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The boys over at Slate.com are busy engaging in Maoist-style self-criticism, leaving VDARE.com as the only professional publication that writes abundantly and honestly about IQ.

From today's New York Times:


I.Q. Debate Adds a Chapter Online

Ever since the Nobel prize winner James D. Watson asserted six weeks ago that Africans have innately lower intelligence, fervid debates about race, genes and I.Q. have sprung up on the Web, in publications and in conference rooms.

But in recent days, along with long-simmering arguments over evidence, have come others about whether the topic is even worth studying, or whether it can be discussed openly without spurring charges of racism…

The risk of giving ammunition to racists or undercutting principles of equality hovers over such conversations like an uninvited dinner guest. That unwelcome visitor has been loitering at the online magazine Slate since last week, when it ran a three-part series arguing that hard science is showing that blacks’ I.Q. scores are lower than those of whites — and whites’ scores are lower than those of Asians — because of genetically based differences in intelligence.

Appearing on a site with a liberal bent and written by its generally liberal science and technology columnist, William Saletan, the articles drew particular attention — and particular scorn. “William Saletan and the Editors of Slate Demonstrate That They Are Not Members of the Genetic Elite” was the headline on the Web site of the economist Brad DeLong (delong.typepad.com). On his popular political Web site, talkingpointsmemo.com, Joshua Micah Marshall referred to it as “Will Saletan’s nauseating foray into black genetic ‘pseudo-science.’” …

On Wednesday, Mr. Saletan posted a fourth article labeled “Regrets,” confessing that he had not realized that J. Philippe Rushton, a researcher on whom he had heavily relied, is the president of an organization that has financed a segregationist group. He also amended his previous position, stating that it was too early to come to any firm conclusions about the causes of racial differences in intelligence.

“If I had to do it again, I would have been much more circumspect about judging” the evidence, Mr. Saletan said in an interview. He later added that he should have written about inequality and left race completely out of it.

Jacob Weisberg, the editor of Slate, said that since Mr. Saletan is a senior writer, his posts went up without anyone there reading them. “Given the sensitivity of the subject, Will’s commentary should have been carefully edited in advance of publication, and it wasn’t,” he wrote in an e-mail message.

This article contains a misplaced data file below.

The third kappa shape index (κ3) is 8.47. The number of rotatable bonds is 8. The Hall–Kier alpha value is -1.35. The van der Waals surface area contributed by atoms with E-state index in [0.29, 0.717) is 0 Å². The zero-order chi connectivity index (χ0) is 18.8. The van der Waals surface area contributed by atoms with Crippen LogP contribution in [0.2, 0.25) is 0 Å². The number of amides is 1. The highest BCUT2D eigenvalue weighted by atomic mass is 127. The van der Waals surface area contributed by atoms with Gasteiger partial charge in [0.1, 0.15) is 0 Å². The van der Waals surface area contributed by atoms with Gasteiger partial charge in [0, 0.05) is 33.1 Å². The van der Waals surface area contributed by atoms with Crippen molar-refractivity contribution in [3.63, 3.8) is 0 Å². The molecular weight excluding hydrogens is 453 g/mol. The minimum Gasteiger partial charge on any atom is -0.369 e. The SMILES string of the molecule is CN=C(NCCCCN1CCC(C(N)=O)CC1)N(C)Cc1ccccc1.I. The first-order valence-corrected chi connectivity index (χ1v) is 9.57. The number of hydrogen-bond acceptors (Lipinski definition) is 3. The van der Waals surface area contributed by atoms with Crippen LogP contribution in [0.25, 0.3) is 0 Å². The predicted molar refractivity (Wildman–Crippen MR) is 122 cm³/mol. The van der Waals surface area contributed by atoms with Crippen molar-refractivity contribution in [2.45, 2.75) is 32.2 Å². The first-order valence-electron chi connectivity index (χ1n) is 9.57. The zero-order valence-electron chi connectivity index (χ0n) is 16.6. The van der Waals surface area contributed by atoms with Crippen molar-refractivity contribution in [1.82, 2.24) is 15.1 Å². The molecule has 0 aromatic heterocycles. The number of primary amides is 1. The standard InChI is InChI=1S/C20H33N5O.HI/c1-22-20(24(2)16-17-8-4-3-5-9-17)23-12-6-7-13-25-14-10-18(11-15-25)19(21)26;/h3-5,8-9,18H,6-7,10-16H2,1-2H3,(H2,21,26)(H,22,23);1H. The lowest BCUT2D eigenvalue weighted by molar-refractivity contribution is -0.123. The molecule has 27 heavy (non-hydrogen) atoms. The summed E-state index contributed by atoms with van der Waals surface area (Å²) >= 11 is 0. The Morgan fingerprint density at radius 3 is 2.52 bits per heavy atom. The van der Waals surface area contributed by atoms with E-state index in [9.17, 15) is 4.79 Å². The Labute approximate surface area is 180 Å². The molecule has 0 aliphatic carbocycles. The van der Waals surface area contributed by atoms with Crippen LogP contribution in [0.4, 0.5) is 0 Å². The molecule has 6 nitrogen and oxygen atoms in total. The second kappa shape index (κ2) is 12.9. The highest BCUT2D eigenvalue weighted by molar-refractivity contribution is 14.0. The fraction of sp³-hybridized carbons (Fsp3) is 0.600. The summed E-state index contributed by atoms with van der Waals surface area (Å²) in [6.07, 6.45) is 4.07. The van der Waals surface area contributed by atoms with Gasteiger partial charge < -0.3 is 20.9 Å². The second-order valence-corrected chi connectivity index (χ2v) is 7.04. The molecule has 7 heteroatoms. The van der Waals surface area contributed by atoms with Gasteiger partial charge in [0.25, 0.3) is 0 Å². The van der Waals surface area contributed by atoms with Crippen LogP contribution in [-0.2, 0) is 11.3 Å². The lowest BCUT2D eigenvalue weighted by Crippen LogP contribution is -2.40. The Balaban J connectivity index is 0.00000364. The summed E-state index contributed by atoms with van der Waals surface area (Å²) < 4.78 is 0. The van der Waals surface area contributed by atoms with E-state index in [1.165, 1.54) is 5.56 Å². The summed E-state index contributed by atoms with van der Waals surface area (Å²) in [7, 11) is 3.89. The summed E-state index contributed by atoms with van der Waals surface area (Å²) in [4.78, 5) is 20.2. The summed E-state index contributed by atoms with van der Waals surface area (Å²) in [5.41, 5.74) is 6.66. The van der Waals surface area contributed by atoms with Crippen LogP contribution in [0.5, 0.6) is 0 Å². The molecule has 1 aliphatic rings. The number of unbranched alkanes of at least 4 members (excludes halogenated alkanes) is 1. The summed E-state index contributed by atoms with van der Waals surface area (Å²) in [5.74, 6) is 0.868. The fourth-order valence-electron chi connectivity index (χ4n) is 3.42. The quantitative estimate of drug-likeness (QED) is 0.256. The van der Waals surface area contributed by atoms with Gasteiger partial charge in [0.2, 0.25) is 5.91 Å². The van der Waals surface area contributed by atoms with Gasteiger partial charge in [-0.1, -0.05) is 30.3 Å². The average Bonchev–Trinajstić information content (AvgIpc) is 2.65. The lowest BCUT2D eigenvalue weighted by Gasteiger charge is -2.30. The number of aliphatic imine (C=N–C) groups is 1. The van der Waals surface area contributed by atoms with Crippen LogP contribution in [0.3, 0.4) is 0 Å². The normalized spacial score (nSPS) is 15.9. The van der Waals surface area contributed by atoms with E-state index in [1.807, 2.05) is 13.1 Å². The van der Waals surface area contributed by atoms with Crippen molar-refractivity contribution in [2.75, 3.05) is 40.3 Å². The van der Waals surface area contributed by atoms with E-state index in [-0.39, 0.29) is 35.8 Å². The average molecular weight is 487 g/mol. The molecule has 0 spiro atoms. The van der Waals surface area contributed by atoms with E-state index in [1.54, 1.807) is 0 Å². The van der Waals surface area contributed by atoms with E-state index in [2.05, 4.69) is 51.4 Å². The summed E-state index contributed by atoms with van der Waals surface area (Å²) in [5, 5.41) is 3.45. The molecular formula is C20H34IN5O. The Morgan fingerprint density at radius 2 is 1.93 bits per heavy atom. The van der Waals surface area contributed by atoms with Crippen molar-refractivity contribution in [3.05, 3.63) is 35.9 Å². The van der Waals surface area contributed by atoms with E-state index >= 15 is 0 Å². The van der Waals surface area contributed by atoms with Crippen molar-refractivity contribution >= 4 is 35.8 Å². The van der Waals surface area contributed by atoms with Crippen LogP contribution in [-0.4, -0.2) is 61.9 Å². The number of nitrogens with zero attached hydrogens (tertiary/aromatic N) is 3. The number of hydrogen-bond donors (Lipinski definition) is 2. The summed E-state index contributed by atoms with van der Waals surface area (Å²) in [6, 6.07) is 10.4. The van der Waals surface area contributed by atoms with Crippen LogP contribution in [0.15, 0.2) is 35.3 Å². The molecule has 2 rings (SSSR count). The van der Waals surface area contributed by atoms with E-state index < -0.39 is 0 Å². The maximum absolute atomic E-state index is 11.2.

Mr. Weisberg said he was disturbed by the casual “what if” thought experiment and some of the sources Mr. Saletan cited. “I wouldn’t have stopped Will from writing on this subject, but I would have challenged him on these and other issues,” he wrote.

He added that a rejoinder by another Slate writer, Stephen Metcalf, was scheduled to be posted Monday.

Metcalf, by the way, is a complete ignoramus on the topic, as I pointed out after reading his 2005 Slate article, "Moral Courage: Is defending The Bell Curve an example of intellectual honesty?"

Metcalf's denunciation of Charles Murray's Commentary magazine article "The Inequality Taboo" was full of howlers such as:
"Before I casually took up the cause of the race realists and assumed that only an overprogrammed PC hysteria had kept their work from gaining widespread legitimacy, I'd want to know a couple of things. I'd want to know why "the data" are always so selective and incomplete, if not hidden or misrepresented, and I'd want to know a whole lot more about the movement's two leading lights, J. Philippe Rushton and Arthur Jensen. Rushton and Jensen came to my attention when Murray fingered them, along with Lawrence Summers, as the impetus for his new Commentary article."

Slate is paying Metcalf to write about the validity of IQ research, and yet Metcalf admits that he had never heard of Arthur Jensen until a few weeks ago! Jensen, who has published 435 articles in peer-reviewed scientific journals, became a national figure in 1969 with the publication of his long meta-analysis "How Much Can We Boost I.Q. and Scholastic Achievement?" in the Harvard Educational Review. President Nixon even assigned his top domestic policy advisor, Daniel Patrick Moynihan, to keep him updated on Jensen's research.

You really have to read this article to believe the quality of screeds that can get published these days.

Back to today's NYT:

Mr. Saletan said he was completely unprepared for the voluminous and vehement reaction. “I did not mean to start a wildfire.”

A subject as sensitive and complicated as this deserves to have a higher level of proof, he said, adding that he erred in treating it like any other topic.

“I don’t agree that it’s best not to discuss it,” he said, but “you have to do it in a responsible way and always with a constructive purpose.” Judging from his own experience, he said, the Internet is not a place where that can be done at the moment.

“I’m a little disappointed in myself,” he added.

So, the enemies of free speech win again, due to the cowardice of people with nice jobs who want to keep them.
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